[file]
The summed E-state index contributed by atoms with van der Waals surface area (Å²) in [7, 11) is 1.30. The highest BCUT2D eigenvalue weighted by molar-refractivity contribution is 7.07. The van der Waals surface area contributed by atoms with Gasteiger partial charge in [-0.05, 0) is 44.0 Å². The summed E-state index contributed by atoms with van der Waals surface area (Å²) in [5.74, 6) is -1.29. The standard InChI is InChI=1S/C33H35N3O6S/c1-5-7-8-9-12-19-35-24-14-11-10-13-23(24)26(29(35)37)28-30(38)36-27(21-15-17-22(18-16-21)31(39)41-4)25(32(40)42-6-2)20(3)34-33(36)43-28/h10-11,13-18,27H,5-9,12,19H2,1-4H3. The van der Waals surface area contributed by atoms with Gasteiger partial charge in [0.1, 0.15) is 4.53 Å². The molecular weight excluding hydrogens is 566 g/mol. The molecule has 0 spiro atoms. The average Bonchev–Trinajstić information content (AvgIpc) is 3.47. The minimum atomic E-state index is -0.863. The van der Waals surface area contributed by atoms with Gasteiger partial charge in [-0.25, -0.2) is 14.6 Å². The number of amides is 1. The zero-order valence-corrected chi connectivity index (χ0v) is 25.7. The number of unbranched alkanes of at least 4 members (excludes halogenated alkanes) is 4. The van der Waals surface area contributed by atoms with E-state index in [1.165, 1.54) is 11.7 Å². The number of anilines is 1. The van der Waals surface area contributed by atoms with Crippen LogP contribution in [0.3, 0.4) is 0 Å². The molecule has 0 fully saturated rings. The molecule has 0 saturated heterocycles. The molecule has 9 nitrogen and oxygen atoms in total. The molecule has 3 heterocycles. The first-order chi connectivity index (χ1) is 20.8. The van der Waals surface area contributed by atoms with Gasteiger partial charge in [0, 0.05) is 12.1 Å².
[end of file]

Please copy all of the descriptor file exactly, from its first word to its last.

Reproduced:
The summed E-state index contributed by atoms with van der Waals surface area (Å²) in [7, 11) is 1.30. The highest BCUT2D eigenvalue weighted by molar-refractivity contribution is 7.07. The van der Waals surface area contributed by atoms with Gasteiger partial charge in [-0.05, 0) is 44.0 Å². The summed E-state index contributed by atoms with van der Waals surface area (Å²) in [5.74, 6) is -1.29. The standard InChI is InChI=1S/C33H35N3O6S/c1-5-7-8-9-12-19-35-24-14-11-10-13-23(24)26(29(35)37)28-30(38)36-27(21-15-17-22(18-16-21)31(39)41-4)25(32(40)42-6-2)20(3)34-33(36)43-28/h10-11,13-18,27H,5-9,12,19H2,1-4H3. The van der Waals surface area contributed by atoms with Gasteiger partial charge in [0.1, 0.15) is 4.53 Å². The molecular weight excluding hydrogens is 566 g/mol. The molecule has 0 spiro atoms. The average Bonchev–Trinajstić information content (AvgIpc) is 3.47. The minimum atomic E-state index is -0.863. The van der Waals surface area contributed by atoms with Gasteiger partial charge in [-0.25, -0.2) is 14.6 Å². The number of amides is 1. The zero-order valence-corrected chi connectivity index (χ0v) is 25.7. The number of unbranched alkanes of at least 4 members (excludes halogenated alkanes) is 4. The van der Waals surface area contributed by atoms with E-state index in [1.165, 1.54) is 11.7 Å². The number of anilines is 1. The van der Waals surface area contributed by atoms with Crippen LogP contribution in [0.3, 0.4) is 0 Å². The molecule has 0 fully saturated rings. The molecule has 0 saturated heterocycles. The molecule has 9 nitrogen and oxygen atoms in total. The molecule has 3 heterocycles. The first-order chi connectivity index (χ1) is 20.8. The van der Waals surface area contributed by atoms with Gasteiger partial charge in [0, 0.05) is 12.1 Å².